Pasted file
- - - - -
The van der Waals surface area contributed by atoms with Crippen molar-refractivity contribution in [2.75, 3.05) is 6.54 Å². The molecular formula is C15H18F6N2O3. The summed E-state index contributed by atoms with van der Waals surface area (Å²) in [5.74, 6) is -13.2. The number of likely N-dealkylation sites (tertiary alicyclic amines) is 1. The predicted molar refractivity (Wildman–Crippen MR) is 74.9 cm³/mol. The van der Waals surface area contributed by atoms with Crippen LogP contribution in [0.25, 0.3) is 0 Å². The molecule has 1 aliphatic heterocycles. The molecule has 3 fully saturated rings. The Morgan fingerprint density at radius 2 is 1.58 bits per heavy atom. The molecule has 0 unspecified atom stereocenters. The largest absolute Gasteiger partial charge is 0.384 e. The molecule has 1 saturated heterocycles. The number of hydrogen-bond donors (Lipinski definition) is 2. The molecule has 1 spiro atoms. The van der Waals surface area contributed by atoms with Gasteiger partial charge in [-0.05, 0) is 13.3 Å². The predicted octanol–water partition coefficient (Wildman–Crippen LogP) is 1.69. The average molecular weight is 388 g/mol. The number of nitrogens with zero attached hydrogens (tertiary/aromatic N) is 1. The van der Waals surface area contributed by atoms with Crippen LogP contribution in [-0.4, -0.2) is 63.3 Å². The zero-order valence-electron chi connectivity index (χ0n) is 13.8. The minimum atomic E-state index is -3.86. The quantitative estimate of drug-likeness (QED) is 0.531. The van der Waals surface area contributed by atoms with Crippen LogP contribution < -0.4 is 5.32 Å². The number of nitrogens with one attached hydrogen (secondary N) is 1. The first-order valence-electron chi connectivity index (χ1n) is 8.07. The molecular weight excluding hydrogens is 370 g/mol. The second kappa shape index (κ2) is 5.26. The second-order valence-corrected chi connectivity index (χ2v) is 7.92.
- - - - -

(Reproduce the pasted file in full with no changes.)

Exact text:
The van der Waals surface area contributed by atoms with Crippen molar-refractivity contribution in [2.75, 3.05) is 6.54 Å². The molecular formula is C15H18F6N2O3. The summed E-state index contributed by atoms with van der Waals surface area (Å²) in [5.74, 6) is -13.2. The number of likely N-dealkylation sites (tertiary alicyclic amines) is 1. The predicted molar refractivity (Wildman–Crippen MR) is 74.9 cm³/mol. The van der Waals surface area contributed by atoms with Crippen LogP contribution in [0.25, 0.3) is 0 Å². The molecule has 1 aliphatic heterocycles. The molecule has 3 fully saturated rings. The Morgan fingerprint density at radius 2 is 1.58 bits per heavy atom. The molecule has 0 unspecified atom stereocenters. The largest absolute Gasteiger partial charge is 0.384 e. The molecule has 1 saturated heterocycles. The number of hydrogen-bond donors (Lipinski definition) is 2. The molecule has 1 spiro atoms. The van der Waals surface area contributed by atoms with Gasteiger partial charge in [-0.05, 0) is 13.3 Å². The predicted octanol–water partition coefficient (Wildman–Crippen LogP) is 1.69. The average molecular weight is 388 g/mol. The number of nitrogens with zero attached hydrogens (tertiary/aromatic N) is 1. The van der Waals surface area contributed by atoms with Crippen LogP contribution in [-0.4, -0.2) is 63.3 Å². The zero-order valence-electron chi connectivity index (χ0n) is 13.8. The minimum atomic E-state index is -3.86. The quantitative estimate of drug-likeness (QED) is 0.531. The van der Waals surface area contributed by atoms with Crippen LogP contribution < -0.4 is 5.32 Å². The number of nitrogens with one attached hydrogen (secondary N) is 1. The first-order valence-electron chi connectivity index (χ1n) is 8.07. The molecular weight excluding hydrogens is 370 g/mol. The second kappa shape index (κ2) is 5.26. The second-order valence-corrected chi connectivity index (χ2v) is 7.92.